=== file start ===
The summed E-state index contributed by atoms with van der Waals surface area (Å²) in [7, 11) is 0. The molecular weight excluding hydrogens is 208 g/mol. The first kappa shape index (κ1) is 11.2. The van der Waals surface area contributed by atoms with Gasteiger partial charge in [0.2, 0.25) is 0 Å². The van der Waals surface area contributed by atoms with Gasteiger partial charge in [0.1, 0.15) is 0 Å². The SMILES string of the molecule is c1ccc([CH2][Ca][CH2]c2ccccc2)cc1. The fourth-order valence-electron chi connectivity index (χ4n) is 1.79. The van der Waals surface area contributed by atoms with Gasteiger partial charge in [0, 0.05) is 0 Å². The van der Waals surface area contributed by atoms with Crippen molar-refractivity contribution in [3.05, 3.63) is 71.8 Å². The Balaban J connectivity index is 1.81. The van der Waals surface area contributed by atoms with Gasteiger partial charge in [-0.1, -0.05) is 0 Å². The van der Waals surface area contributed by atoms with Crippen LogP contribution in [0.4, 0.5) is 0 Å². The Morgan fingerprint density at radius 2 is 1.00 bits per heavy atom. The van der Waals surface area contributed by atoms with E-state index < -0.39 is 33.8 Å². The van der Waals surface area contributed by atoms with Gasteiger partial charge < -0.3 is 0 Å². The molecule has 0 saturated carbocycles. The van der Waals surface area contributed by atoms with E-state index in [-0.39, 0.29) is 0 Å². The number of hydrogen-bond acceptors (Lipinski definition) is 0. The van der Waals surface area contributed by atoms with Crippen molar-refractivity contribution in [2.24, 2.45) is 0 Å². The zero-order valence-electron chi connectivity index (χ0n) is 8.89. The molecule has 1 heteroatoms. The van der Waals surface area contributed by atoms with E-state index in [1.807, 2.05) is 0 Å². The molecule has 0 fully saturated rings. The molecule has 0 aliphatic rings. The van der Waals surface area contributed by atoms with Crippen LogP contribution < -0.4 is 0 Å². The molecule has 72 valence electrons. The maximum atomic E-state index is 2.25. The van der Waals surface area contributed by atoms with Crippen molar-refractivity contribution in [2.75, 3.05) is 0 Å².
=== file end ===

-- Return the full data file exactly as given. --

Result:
The summed E-state index contributed by atoms with van der Waals surface area (Å²) in [7, 11) is 0. The molecular weight excluding hydrogens is 208 g/mol. The first kappa shape index (κ1) is 11.2. The van der Waals surface area contributed by atoms with Gasteiger partial charge in [0.2, 0.25) is 0 Å². The van der Waals surface area contributed by atoms with Gasteiger partial charge in [0.1, 0.15) is 0 Å². The SMILES string of the molecule is c1ccc([CH2][Ca][CH2]c2ccccc2)cc1. The fourth-order valence-electron chi connectivity index (χ4n) is 1.79. The van der Waals surface area contributed by atoms with Gasteiger partial charge in [0, 0.05) is 0 Å². The van der Waals surface area contributed by atoms with Crippen molar-refractivity contribution in [3.05, 3.63) is 71.8 Å². The Balaban J connectivity index is 1.81. The van der Waals surface area contributed by atoms with Gasteiger partial charge in [-0.1, -0.05) is 0 Å². The van der Waals surface area contributed by atoms with Crippen LogP contribution in [0.4, 0.5) is 0 Å². The Morgan fingerprint density at radius 2 is 1.00 bits per heavy atom. The van der Waals surface area contributed by atoms with E-state index < -0.39 is 33.8 Å². The van der Waals surface area contributed by atoms with Gasteiger partial charge < -0.3 is 0 Å². The molecule has 0 saturated carbocycles. The van der Waals surface area contributed by atoms with E-state index in [-0.39, 0.29) is 0 Å². The number of hydrogen-bond acceptors (Lipinski definition) is 0. The van der Waals surface area contributed by atoms with Crippen molar-refractivity contribution in [2.24, 2.45) is 0 Å². The zero-order valence-electron chi connectivity index (χ0n) is 8.89. The molecule has 1 heteroatoms. The van der Waals surface area contributed by atoms with E-state index in [1.807, 2.05) is 0 Å². The molecule has 0 fully saturated rings. The molecule has 0 aliphatic rings. The van der Waals surface area contributed by atoms with Crippen LogP contribution < -0.4 is 0 Å². The molecule has 72 valence electrons. The maximum atomic E-state index is 2.25. The van der Waals surface area contributed by atoms with Crippen molar-refractivity contribution in [2.75, 3.05) is 0 Å².